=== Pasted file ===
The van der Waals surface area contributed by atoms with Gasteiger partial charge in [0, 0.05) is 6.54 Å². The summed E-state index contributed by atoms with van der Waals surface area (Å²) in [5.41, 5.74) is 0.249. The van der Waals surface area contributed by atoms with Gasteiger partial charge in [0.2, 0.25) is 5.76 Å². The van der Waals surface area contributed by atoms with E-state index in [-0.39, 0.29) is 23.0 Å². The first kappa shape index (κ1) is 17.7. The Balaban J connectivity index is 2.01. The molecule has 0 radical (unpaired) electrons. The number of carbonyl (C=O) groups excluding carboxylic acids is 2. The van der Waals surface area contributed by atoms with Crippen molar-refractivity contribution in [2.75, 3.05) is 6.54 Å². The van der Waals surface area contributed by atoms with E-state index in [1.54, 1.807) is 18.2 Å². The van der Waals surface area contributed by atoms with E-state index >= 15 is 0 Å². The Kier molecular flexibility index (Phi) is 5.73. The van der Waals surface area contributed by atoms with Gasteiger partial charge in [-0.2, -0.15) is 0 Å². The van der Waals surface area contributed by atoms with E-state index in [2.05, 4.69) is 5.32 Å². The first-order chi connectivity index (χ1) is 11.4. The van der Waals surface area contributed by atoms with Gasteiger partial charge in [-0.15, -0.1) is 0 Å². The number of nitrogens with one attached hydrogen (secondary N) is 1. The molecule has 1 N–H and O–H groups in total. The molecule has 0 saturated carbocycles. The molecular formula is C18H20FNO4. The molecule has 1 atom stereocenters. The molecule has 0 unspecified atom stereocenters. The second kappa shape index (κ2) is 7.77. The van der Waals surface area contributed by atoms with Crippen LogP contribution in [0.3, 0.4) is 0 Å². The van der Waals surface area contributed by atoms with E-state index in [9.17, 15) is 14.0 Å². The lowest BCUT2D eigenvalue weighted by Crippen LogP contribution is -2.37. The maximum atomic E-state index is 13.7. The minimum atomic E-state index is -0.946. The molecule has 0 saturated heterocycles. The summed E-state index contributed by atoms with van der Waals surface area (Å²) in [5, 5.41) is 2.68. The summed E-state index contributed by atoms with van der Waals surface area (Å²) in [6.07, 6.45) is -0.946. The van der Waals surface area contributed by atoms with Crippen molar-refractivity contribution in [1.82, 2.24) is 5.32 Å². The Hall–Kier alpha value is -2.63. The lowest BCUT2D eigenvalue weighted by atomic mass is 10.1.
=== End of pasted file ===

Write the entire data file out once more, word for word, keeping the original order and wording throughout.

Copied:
The van der Waals surface area contributed by atoms with Gasteiger partial charge in [0, 0.05) is 6.54 Å². The summed E-state index contributed by atoms with van der Waals surface area (Å²) in [5.41, 5.74) is 0.249. The van der Waals surface area contributed by atoms with Gasteiger partial charge in [0.2, 0.25) is 5.76 Å². The van der Waals surface area contributed by atoms with E-state index in [-0.39, 0.29) is 23.0 Å². The first kappa shape index (κ1) is 17.7. The Balaban J connectivity index is 2.01. The molecule has 0 radical (unpaired) electrons. The number of carbonyl (C=O) groups excluding carboxylic acids is 2. The van der Waals surface area contributed by atoms with Crippen molar-refractivity contribution in [2.75, 3.05) is 6.54 Å². The van der Waals surface area contributed by atoms with E-state index in [1.54, 1.807) is 18.2 Å². The van der Waals surface area contributed by atoms with E-state index >= 15 is 0 Å². The Kier molecular flexibility index (Phi) is 5.73. The van der Waals surface area contributed by atoms with Gasteiger partial charge in [-0.2, -0.15) is 0 Å². The van der Waals surface area contributed by atoms with E-state index in [2.05, 4.69) is 5.32 Å². The first-order chi connectivity index (χ1) is 11.4. The van der Waals surface area contributed by atoms with Gasteiger partial charge in [-0.15, -0.1) is 0 Å². The number of nitrogens with one attached hydrogen (secondary N) is 1. The molecule has 1 N–H and O–H groups in total. The molecule has 0 saturated carbocycles. The molecular formula is C18H20FNO4. The molecule has 1 atom stereocenters. The molecule has 0 unspecified atom stereocenters. The second kappa shape index (κ2) is 7.77. The van der Waals surface area contributed by atoms with Crippen LogP contribution in [0.3, 0.4) is 0 Å². The van der Waals surface area contributed by atoms with E-state index in [9.17, 15) is 14.0 Å². The lowest BCUT2D eigenvalue weighted by Crippen LogP contribution is -2.37. The maximum atomic E-state index is 13.7. The minimum atomic E-state index is -0.946. The molecule has 0 saturated heterocycles. The summed E-state index contributed by atoms with van der Waals surface area (Å²) in [5, 5.41) is 2.68. The summed E-state index contributed by atoms with van der Waals surface area (Å²) in [6.07, 6.45) is -0.946. The van der Waals surface area contributed by atoms with Crippen molar-refractivity contribution in [1.82, 2.24) is 5.32 Å². The Hall–Kier alpha value is -2.63. The lowest BCUT2D eigenvalue weighted by atomic mass is 10.1.